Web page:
• Uh... I like the blinking lights. I want MORE (thus my glow-in-the-dark keyboards with multiple color selections, and my LED mouse pad). And I love my XPS, doubly so in a dimly lit room.

    My "Gadget Bill of Lights" would be to ask the Gadget and PC makers to please make MORE of these types of equipment and to PLEASE ignore Mike! (Well, I DO agree you should be able to turn the LED's if you want - my Timewarner DVR is ultra-annoying in that way, as it's in the bedroom). But otherwise, cram more LED's in!!!!
  • Dude, what am I going to do without all those blinkenlights in my computer room?! It's not a computer without them!
  • by zappepcs (820751) on Monday May 14, 2007 @02:41PM (#19118375) Journal
    The author is worried that the Boston SWAT team is going to break down his doors in the middle of the night and call the bomb squad to confiscate his electronics and have them detonated in a safe manner.
  • To some degree it's controllable by equipment choice or judicious user modification or location.

    My cubicle at work has just six indicator lights (power x3 for a PowerMac G5, two 17" Sony LCDs (though I have the one on the left covered w/ a blackened bit of Post-It[tm] Note), a Caps-lock indicator on the keyboard (WHICH IS NORMALLY NOT LIT), a blue light (which switches to green when I click) on my Wacom Intuos and a green light on the APC PowerChute UPS (hidden under my desk) --- the Mighty Mouse has an LED
  • by Infonaut (96956) <infonaut@gmail.com> on Monday May 14, 2007 @02:43PM (#19118415) Homepage Journal

    I'm confused. The article makes it sound like there are no alternatives to the products he mentions. I hate to play the, "Dude, get a Mac" card, but he's begging for it.

    • Re: (Score:3, Interesting)

      by dave420 (699308)
      You can turn the LEDs off on those dells, btw (as well as changing their colours should you want). And the dells can come with better specs than the macs, so it'd be a trade-off on performance as well.
  • by Craig Maloney (1104) * on Monday May 14, 2007 @02:43PM (#19118425) Homepage
    To the author of the "Bill of Lights", I suggest two pieces of tape... one piece of electrical tape to go over the offending light, and one piece of duct tape to apply over your cake hole.

    I personally LIKE my computer area looking like the Bat Cave. "Relaxen un watchen das BLINKENLIGHTS!"
  • by carlivar (119811) on Monday May 14, 2007 @02:43PM (#19118427)
    Soldier: Those lights are blinking out in sequence.
    Buck Murdock: I see.
    Soldier: What should we do?
    Buck Murdock: Make them blink in sequence.

    Oh, cut the bleeding heart crap, will ya? We've all got our switches, lights, and knobs to deal with, Striker. I mean, down here there are literally hundreds and thousands of blinking, beeping, and flashing lights, blinking and beeping and flashing - they're *flashing* and they're *beeping*. I can't stand it anymore! They're *blinking* and *beeping* and *flashing*! Why doesn't somebody pull the plug! --Buck Murdock
  • how about (Score:4, Insightful)

    by bigattichouse (527527) on Monday May 14, 2007 @02:44PM (#19118447) Homepage
    ... black paint? or tape? Poof, no more lights.
  • IR LEDs (Score:4, Interesting)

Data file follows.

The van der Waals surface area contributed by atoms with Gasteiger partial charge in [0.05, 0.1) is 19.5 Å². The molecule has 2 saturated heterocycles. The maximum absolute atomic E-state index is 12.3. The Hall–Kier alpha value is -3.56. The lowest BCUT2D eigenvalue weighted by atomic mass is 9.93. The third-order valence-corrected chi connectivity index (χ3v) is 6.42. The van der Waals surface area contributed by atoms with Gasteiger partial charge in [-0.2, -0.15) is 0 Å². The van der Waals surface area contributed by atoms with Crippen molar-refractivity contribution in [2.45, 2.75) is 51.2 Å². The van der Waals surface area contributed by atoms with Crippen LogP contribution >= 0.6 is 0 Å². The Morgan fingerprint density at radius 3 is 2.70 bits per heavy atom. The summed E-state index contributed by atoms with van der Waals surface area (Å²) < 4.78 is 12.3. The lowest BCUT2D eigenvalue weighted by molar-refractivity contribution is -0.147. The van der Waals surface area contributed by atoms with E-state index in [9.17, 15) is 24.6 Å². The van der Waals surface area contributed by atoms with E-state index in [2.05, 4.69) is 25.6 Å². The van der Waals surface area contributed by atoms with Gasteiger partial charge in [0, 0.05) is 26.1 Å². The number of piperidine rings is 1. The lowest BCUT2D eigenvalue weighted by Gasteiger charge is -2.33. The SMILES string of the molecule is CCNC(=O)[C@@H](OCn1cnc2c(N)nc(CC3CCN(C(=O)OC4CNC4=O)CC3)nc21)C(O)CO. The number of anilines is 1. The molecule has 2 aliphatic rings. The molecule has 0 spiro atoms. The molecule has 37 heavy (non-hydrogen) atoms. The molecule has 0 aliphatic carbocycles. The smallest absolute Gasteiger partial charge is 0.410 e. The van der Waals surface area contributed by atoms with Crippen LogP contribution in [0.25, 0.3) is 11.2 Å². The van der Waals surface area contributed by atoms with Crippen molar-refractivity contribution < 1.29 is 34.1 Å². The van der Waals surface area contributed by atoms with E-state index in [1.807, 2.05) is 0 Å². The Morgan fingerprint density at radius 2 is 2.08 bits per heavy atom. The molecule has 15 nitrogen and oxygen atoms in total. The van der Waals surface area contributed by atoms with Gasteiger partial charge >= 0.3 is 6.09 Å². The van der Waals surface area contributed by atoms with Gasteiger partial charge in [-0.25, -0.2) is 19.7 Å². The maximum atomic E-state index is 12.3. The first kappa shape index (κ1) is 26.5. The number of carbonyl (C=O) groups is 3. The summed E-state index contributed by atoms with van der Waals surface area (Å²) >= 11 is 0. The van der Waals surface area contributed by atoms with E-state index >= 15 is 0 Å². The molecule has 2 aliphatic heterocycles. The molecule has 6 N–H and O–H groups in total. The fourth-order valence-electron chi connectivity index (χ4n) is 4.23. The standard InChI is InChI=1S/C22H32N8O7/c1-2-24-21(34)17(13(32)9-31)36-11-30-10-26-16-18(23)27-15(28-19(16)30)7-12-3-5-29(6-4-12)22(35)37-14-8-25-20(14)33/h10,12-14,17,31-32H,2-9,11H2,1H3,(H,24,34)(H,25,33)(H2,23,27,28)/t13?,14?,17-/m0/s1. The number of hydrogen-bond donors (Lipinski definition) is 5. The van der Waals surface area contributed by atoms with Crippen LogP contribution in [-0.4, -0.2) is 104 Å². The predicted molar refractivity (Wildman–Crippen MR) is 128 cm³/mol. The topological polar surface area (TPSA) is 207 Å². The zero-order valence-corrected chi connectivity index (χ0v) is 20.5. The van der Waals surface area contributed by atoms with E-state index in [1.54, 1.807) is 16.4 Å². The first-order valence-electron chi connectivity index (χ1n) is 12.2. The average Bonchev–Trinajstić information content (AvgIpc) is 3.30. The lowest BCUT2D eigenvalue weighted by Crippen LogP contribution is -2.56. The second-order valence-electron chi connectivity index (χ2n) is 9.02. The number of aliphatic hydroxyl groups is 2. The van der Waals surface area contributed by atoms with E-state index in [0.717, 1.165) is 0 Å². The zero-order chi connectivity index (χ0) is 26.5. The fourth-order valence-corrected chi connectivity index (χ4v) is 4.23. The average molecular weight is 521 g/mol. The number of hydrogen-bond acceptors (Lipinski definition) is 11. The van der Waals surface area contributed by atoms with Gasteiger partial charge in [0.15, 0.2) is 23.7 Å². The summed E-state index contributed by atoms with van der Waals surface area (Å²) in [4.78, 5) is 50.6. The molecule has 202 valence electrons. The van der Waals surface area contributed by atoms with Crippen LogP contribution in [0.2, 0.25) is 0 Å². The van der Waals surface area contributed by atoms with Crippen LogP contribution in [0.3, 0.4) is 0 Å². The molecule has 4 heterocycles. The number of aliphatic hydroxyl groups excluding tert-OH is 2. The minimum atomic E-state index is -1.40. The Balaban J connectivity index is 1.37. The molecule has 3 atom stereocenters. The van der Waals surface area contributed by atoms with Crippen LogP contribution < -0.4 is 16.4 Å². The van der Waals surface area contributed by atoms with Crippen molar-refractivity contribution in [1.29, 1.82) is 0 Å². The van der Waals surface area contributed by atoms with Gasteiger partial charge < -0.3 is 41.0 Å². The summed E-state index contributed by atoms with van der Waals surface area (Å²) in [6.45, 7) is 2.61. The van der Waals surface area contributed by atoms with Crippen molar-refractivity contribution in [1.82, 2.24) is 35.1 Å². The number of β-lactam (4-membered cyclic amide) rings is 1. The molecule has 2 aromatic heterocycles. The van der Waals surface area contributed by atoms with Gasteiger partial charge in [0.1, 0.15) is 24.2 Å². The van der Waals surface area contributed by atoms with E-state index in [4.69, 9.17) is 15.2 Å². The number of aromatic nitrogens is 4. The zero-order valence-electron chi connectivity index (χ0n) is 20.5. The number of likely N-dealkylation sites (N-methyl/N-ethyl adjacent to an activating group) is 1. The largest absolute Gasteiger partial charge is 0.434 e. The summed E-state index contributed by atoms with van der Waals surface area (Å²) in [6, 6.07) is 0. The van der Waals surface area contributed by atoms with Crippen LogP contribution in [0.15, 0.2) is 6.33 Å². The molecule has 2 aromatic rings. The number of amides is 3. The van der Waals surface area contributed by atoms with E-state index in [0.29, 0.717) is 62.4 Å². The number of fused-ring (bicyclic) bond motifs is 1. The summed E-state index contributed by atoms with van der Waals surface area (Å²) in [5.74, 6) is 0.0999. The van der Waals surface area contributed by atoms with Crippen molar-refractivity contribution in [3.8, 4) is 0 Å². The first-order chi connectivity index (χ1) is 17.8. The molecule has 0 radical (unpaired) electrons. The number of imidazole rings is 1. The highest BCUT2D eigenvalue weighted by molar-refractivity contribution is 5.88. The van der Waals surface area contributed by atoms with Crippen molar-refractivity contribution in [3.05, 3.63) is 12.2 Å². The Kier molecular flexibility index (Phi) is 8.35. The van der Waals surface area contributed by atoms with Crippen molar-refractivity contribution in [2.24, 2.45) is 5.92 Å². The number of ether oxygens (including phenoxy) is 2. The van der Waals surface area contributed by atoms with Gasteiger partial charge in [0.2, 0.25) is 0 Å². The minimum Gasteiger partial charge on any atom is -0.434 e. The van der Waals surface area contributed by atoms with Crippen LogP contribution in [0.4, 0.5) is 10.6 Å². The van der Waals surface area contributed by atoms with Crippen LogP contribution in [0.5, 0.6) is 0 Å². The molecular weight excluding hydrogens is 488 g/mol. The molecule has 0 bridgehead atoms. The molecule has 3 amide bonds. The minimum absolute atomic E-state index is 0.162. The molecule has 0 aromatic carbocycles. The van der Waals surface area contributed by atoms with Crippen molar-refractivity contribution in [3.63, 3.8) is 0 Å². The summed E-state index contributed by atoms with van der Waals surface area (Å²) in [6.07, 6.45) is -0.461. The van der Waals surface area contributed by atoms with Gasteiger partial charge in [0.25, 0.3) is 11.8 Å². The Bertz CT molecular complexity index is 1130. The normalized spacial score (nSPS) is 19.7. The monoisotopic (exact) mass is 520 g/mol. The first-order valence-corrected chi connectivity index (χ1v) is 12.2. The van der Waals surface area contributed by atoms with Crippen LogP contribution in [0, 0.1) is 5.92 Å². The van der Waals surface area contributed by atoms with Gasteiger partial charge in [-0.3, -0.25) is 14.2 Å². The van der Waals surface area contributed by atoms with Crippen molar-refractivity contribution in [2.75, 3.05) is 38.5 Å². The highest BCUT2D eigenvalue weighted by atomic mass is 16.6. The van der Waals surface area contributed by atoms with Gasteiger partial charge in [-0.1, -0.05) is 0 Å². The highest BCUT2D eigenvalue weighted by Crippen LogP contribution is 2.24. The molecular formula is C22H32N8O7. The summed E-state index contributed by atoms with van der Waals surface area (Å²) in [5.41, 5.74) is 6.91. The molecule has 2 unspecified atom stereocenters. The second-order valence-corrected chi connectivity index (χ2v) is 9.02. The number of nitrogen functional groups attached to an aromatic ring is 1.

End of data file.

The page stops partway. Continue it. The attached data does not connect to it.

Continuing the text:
by OrangeTide (124937) on Monday May 14, 2007 @02:48PM (#19118527) Homepage Journal
    Why can't we just have IR leds on *everything*. Then if you want to see the status you could put some special glasses on to see them?
    • Fun thing to try (Score:4, Interesting)

      by PontifexPrimus (576159) on Monday May 14, 2007 @04:10PM (#19120193)
      In case you didn't know, you might already be in possession of a device that allows you to see infrared light: if you take a digital camera (even a simple phonecam will do) and look at the front of a tv remote when you press one of the buttons, you'll see a bright light flashing that's invisible to the naked eye. It's a great way to see if you need to replace the batteries or if the remote has not survived that drop from the table...
      I also wondered if it might not be possible to build a (relatively) cheap light banner using IR LEDs - it would be black to the human eye but show up clearly through the viewscreen in your digicam or phonecam.
  • Fantatsic idea, how about we get rid of all those useless lights on routers, access points, modems and ethernet jacks.

    also lets get rid of the lights used in power indicators.

    And while were at it, why not get rid of the lights in clocks too?

    I mean who needs a caps or num lock key light right? you'll know when you start typing anyway.

    Cause i personally LOVE having no idea if things are working or not with annoying visualfeedback, ill just wait until i try to use them., then ill know!

    Dont get me wrong... there are plenty of useless lights that are super annoying and very bright (expecially when in your bedroom during sleepy time). And some of them are unnecesary... but advocating removal of activity lights, power lights? does the guy hate people? A grudge against tech support?

    I can only imagine tech support calls.
    User: "help, my computers not workin"
    tech: "ok, is your computer on?"
    User: "i dunno, how can i tell?"
    tech: "go under your desk and feel your case, if its not hot its probably off, but if its just been turned on you may need to look in the back of your machine and feel for a small wind from the fan, if its a fanless PC then put your ear against the machine and see if you hear a slight whir of a harddrive"
    user: "whats a harddrive sound like?"
    tech: .... (you dont know!?)
    user: "oh wait the screen is on now!, but i have no internet"
    tech: "do you see your router?" (switch, hub, modem, linksys, wireless card, etc...)
    user: "its the thing my ether cable is connected to right"
    tech: "yea, now spin it on the table, if it keeps spinning like a hard boiled egg, its working"